Nick News, Spotlight

Nick’s News – The fuel crisis, no NEC show and the Hymer Grand Canyon S CrossOver

The Hymer Grand Canyon parked up

Nick HardingNick’s News – Nick Harding is an expert in all things motorhomes, caravans and camping. Each week, Nick explores products, locations, holiday ideas and essential community information on our behalf – It’s a Hard-ing Life for Nick, but here is what he found this week.

My week

Well, I’m not sure if many of us are going anywhere at the moment. The fuel crisis has taken hold and, frankly, it’s not looking great if you use a vehicle for leisure purposes, because there are more worthy causes out there.

Hopefully, soon after you read this things will show signs of starting to return to normal. If they don’t my advice is, if at all possible, to stay at home. At the very least, keep your leisure vehicle travel to a minimum.

Then again, I’m fully expecting the fuel shortage situation to be back to normal pretty soon.

In the news

No NEC shows? No bother

The lack of any of the leisure vehicle sector’s main shows at Birmingham’s NEC is causing, er, not much concern at all. In fact, a few manufacturers I’ve spoken to say they actually prefer to go down the alternative route of showing off their new-season vehicles via special events across their own dealer networks.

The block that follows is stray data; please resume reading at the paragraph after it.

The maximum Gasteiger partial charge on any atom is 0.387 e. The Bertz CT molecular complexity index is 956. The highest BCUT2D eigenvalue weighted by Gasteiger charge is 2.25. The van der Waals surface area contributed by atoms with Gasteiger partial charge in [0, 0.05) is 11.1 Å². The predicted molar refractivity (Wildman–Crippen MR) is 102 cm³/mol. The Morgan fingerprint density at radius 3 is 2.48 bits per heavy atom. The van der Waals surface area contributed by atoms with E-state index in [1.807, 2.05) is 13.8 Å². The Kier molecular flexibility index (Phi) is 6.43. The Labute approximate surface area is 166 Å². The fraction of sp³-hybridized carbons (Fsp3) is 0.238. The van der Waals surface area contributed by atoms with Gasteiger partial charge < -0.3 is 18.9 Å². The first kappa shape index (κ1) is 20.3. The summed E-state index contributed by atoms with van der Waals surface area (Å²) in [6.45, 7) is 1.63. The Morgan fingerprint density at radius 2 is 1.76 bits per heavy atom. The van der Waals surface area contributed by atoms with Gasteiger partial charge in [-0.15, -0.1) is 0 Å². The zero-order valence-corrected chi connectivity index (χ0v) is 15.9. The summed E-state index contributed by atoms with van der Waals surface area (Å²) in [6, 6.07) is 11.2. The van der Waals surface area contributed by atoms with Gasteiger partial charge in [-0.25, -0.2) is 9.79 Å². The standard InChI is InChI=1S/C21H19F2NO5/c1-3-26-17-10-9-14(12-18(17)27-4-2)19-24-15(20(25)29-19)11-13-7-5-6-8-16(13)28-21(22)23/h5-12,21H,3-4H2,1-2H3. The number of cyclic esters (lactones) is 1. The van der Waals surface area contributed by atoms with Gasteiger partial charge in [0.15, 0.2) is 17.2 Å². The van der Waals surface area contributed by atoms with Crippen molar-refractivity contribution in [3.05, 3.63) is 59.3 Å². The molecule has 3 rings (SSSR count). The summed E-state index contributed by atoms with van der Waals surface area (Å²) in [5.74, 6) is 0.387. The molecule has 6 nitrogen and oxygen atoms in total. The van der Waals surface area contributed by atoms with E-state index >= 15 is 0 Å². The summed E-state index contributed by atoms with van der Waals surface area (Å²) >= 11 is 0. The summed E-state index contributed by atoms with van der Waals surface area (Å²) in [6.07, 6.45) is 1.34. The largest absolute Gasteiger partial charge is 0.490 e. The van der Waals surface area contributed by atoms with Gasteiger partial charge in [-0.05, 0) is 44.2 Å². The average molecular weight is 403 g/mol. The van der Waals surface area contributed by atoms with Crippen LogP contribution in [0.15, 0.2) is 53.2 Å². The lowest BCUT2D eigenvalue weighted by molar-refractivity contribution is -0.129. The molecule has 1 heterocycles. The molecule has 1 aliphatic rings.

Indeed, more than one manufacturer has happily told me that its roadshows guarantee more sales and indeed, a better quality of sale than the pre-Covid bi-annual Birmingham bunfights.

The latest manufacturer to announce a series of special shows at its dealers is Bürstner. If you’re in the Portsmouth area this weekend (October 1st to 4th), check out the goings on at South Downs Motorhomes.

It’s operating a ticketing service whereby you can book a specific time slot online. Other Bürstner dealers are hosting similar events throughout October and beyond.

As ever, I do think the more casual nature of an open weekend, or similar, at a local dealership is a far better environment for you, the purchaser, than high-pressure surroundings where dealers are literally fighting each other for your leisure vehicle pounds just so that they can meet sales targets.